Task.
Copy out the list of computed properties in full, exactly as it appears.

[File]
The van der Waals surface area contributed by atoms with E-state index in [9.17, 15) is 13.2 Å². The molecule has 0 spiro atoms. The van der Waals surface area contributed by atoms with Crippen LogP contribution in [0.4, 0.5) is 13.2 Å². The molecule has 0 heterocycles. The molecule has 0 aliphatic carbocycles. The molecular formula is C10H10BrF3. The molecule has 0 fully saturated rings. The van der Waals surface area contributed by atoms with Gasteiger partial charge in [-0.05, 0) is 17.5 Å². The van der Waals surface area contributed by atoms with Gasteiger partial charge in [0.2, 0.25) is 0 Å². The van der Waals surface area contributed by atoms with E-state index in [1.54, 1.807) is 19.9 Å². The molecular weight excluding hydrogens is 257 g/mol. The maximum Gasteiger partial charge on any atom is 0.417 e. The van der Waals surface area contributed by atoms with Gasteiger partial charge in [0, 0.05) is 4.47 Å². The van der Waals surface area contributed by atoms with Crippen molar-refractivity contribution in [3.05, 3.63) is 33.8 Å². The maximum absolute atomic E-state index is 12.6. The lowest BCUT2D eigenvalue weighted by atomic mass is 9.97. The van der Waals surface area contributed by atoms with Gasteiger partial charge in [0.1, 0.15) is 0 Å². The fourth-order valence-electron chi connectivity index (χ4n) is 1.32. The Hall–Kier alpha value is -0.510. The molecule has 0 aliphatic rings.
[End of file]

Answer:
The van der Waals surface area contributed by atoms with E-state index in [9.17, 15) is 13.2 Å². The molecule has 0 spiro atoms. The van der Waals surface area contributed by atoms with Crippen LogP contribution in [0.4, 0.5) is 13.2 Å². The molecule has 0 heterocycles. The molecule has 0 aliphatic carbocycles. The molecular formula is C10H10BrF3. The molecule has 0 fully saturated rings. The van der Waals surface area contributed by atoms with Gasteiger partial charge in [-0.05, 0) is 17.5 Å². The van der Waals surface area contributed by atoms with Gasteiger partial charge in [0.2, 0.25) is 0 Å². The van der Waals surface area contributed by atoms with E-state index in [1.54, 1.807) is 19.9 Å². The molecular weight excluding hydrogens is 257 g/mol. The maximum Gasteiger partial charge on any atom is 0.417 e. The van der Waals surface area contributed by atoms with Gasteiger partial charge in [0, 0.05) is 4.47 Å². The van der Waals surface area contributed by atoms with Crippen molar-refractivity contribution in [3.05, 3.63) is 33.8 Å². The maximum absolute atomic E-state index is 12.6. The lowest BCUT2D eigenvalue weighted by atomic mass is 9.97. The van der Waals surface area contributed by atoms with Gasteiger partial charge in [0.1, 0.15) is 0 Å². The fourth-order valence-electron chi connectivity index (χ4n) is 1.32. The Hall–Kier alpha value is -0.510. The molecule has 0 aliphatic rings.